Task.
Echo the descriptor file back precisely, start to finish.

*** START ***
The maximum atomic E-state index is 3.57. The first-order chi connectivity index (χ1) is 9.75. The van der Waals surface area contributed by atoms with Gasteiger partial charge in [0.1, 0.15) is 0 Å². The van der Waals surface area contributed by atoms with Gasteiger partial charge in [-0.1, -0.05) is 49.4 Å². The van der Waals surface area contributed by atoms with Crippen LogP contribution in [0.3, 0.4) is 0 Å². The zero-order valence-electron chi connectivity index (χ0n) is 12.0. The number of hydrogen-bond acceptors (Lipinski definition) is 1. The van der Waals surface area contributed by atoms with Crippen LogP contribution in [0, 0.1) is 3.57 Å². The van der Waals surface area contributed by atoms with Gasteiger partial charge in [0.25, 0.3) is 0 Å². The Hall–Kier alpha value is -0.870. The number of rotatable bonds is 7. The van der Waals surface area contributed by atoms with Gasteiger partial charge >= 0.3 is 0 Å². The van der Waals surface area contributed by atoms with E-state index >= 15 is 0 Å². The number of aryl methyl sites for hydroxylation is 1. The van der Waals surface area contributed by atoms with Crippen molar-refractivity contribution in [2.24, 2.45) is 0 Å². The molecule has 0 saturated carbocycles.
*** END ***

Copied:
The maximum atomic E-state index is 3.57. The first-order chi connectivity index (χ1) is 9.75. The van der Waals surface area contributed by atoms with Gasteiger partial charge in [0.1, 0.15) is 0 Å². The van der Waals surface area contributed by atoms with Gasteiger partial charge in [-0.1, -0.05) is 49.4 Å². The van der Waals surface area contributed by atoms with Crippen LogP contribution in [0.3, 0.4) is 0 Å². The zero-order valence-electron chi connectivity index (χ0n) is 12.0. The number of hydrogen-bond acceptors (Lipinski definition) is 1. The van der Waals surface area contributed by atoms with Crippen LogP contribution in [0, 0.1) is 3.57 Å². The van der Waals surface area contributed by atoms with Gasteiger partial charge in [0.25, 0.3) is 0 Å². The Hall–Kier alpha value is -0.870. The number of rotatable bonds is 7. The van der Waals surface area contributed by atoms with Gasteiger partial charge >= 0.3 is 0 Å². The van der Waals surface area contributed by atoms with E-state index >= 15 is 0 Å². The number of aryl methyl sites for hydroxylation is 1. The van der Waals surface area contributed by atoms with Crippen molar-refractivity contribution in [2.24, 2.45) is 0 Å². The molecule has 0 saturated carbocycles.